Warren Preservation Day at White Lake Set for May 17
The County of Warren is pleased to announce “Warren Preservation Day” will be held at the White Lake Natural Resource Area on Saturday, May 17, from 10 a.m. to 4 p.m.
Located at 97 Stillwater Road (County Route 521) in Hardwick Township, just across from the historic Vass Farmstead, the event offers visitors the opportunity to explore the area and learn more about the numerous open space, historic, and farmland preservation efforts that are being pursued throughout the Warren County.
“Nestled in the quiet hills of the Ridge and Valley Region, White Lake offers residents a chance to connect with nature and enjoy the outdoors. Whether you kayak across the clear blue water of the lake, or hike the meandering trails through the meadows and into the woods, be sure to stop, breathe the fresh air, and take it all in. There is a lot to enjoy here,” said Allen Barlow, the White Lake Land Steward with The Nature Conservancy.
The 394-acre preserve surrounds the 69-acre, spring-fed White Lake, so named for its chalky white marl bottom. Kayaks will be available to borrow for free and visitors are invited to explore the variety of habitats that surround the lake, including fertile meadows, karst limestone exposures, sinkhole ponds and stands of mature hemlock and hardwood forests – all of which are teaming with wildlife. In addition, the preserve is dotted with several historic points of interest, including a lime kiln and the stone wall remnants of the ice-house/marl-works facility. Guided tours will be offered on site throughout the day and free brochure maps are available for those who prefer to explore on their own.
“At The Nature Conservancy, our mission is to preserve the plants, animals and natural communities that represent the diversity of life on Earth and we do that by protecting the land and water critical to species survival. We first partnered with the county over some six years ago with the goal of protecting the rare shoreline fen communities, the globally imperiled Metalmark Butterfly, and removing invasive species from this unique landscape,” Barlow explained.
“We’ve been a bit of a well-guarded secret up here for quite some time, but I frequently see hikers, naturalists, kayakers and fishermen – so word must be getting out. And we want people to enjoy themselves here, we just ask they do so responsibly and be mindful of the sensitive ecology that surrounds them,” he continued.
In addition to exploring the preserve, visitors are encouraged to tour the Vass Farmstead located just across the street. Built in 1812 by German immigrant John Vass, the farmstead includes a 19th century stone farmhouse and a German-style red barn. With the assistance of state and county funding, the Hardwick Township Historical Society has extensively restored the historic structures and has been using the site for various community events.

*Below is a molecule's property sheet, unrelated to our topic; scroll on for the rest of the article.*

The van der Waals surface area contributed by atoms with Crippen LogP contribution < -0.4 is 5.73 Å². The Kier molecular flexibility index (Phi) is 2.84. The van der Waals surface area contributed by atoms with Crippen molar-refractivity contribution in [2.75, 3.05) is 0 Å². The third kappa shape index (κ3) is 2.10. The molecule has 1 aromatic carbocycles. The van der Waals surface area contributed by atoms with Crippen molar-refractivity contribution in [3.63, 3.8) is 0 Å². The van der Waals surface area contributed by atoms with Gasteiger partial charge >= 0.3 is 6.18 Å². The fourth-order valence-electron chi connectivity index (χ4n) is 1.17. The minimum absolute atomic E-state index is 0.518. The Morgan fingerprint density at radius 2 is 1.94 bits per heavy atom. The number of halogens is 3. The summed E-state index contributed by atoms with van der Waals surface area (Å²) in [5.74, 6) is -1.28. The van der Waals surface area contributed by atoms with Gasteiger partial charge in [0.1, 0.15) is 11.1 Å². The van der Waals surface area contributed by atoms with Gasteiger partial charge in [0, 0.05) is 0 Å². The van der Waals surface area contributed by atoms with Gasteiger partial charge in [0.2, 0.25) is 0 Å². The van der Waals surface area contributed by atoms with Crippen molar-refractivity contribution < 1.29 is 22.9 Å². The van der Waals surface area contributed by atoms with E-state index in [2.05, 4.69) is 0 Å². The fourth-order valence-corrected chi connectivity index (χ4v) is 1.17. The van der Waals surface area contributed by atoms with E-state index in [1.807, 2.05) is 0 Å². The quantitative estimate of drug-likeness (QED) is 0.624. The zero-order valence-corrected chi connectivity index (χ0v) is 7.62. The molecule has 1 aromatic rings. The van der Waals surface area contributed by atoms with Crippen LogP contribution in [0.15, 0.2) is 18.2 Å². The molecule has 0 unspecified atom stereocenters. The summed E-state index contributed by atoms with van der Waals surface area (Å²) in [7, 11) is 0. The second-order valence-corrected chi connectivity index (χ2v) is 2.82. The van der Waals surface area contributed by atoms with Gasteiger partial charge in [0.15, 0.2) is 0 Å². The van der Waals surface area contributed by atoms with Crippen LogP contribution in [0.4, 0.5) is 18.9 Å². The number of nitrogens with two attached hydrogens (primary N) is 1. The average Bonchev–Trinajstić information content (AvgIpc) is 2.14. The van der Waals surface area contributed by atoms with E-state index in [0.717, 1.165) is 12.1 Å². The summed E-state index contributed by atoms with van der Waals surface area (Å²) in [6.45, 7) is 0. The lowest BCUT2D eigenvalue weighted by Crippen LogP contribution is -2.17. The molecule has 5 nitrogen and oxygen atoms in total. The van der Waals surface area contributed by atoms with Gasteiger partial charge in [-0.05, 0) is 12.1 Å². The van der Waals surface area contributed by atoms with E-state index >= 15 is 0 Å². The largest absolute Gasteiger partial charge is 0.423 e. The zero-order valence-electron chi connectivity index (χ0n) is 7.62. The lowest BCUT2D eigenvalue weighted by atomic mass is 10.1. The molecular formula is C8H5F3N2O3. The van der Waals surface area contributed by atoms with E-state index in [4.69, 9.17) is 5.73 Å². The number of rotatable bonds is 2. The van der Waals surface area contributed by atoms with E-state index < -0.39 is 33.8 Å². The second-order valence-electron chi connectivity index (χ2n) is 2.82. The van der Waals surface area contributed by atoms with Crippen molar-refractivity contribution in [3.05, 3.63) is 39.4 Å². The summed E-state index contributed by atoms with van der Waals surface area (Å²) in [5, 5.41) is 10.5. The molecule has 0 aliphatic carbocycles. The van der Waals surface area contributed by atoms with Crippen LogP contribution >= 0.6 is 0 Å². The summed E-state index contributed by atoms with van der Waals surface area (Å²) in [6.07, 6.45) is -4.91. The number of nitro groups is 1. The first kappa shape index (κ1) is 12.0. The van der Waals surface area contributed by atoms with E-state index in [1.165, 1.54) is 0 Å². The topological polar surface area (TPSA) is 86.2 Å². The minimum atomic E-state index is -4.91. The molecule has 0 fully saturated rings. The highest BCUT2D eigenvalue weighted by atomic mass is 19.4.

“The Farmstead is progressing along very well; the house and the barn are able to show people what things were like in the 1800s and 1900s. It’s a place for children, adults and seniors to come together, learn about our local history and enjoy the beauty of the area,” said Richard Ohl, President of the Hardwick Township Historical Society.
Not only are visitors welcome to hike the trails around the preserve and tour the Vass Farmstead, but they are encouraged to stop by the various exhibitor tables to learn more about preservation efforts across Warren County.
“White Lake is wonderful place to explore, but there really are so many other amazing sites in Warren County that people just don’t know about. So we’ve invited numerous groups who have been working to protect open space, farmland, and historic sites all around our community,” explained Corey Tierney, Director of Land Preservation for Warren County.
“We’re fortunate to have the Ridge and Valley Conservancy, The Land Conservancy of New Jersey, Antler Ridge Wildlife Sanctuary, the Morris Canal Committee, Hoff Vannatta, Ramsaysburg, Rutherfurd Hall and many others participating this year,” added Tierney.
“It’s a great way for residents to learn more about these terrific sites. At the end of the day, we hope everyone will not only make it a point to go out and visit these places, but that they will walk away with a deeper appreciation for those who are committed to preserving the many unique sites which make Warren County so special,” Tierney said.
The May 17 event coincides with National Kids to Parks Day, and Warren Preservation Day is registered with the National Parks Trust as a “hosted event.” More information is available online at http://parktrust.org/
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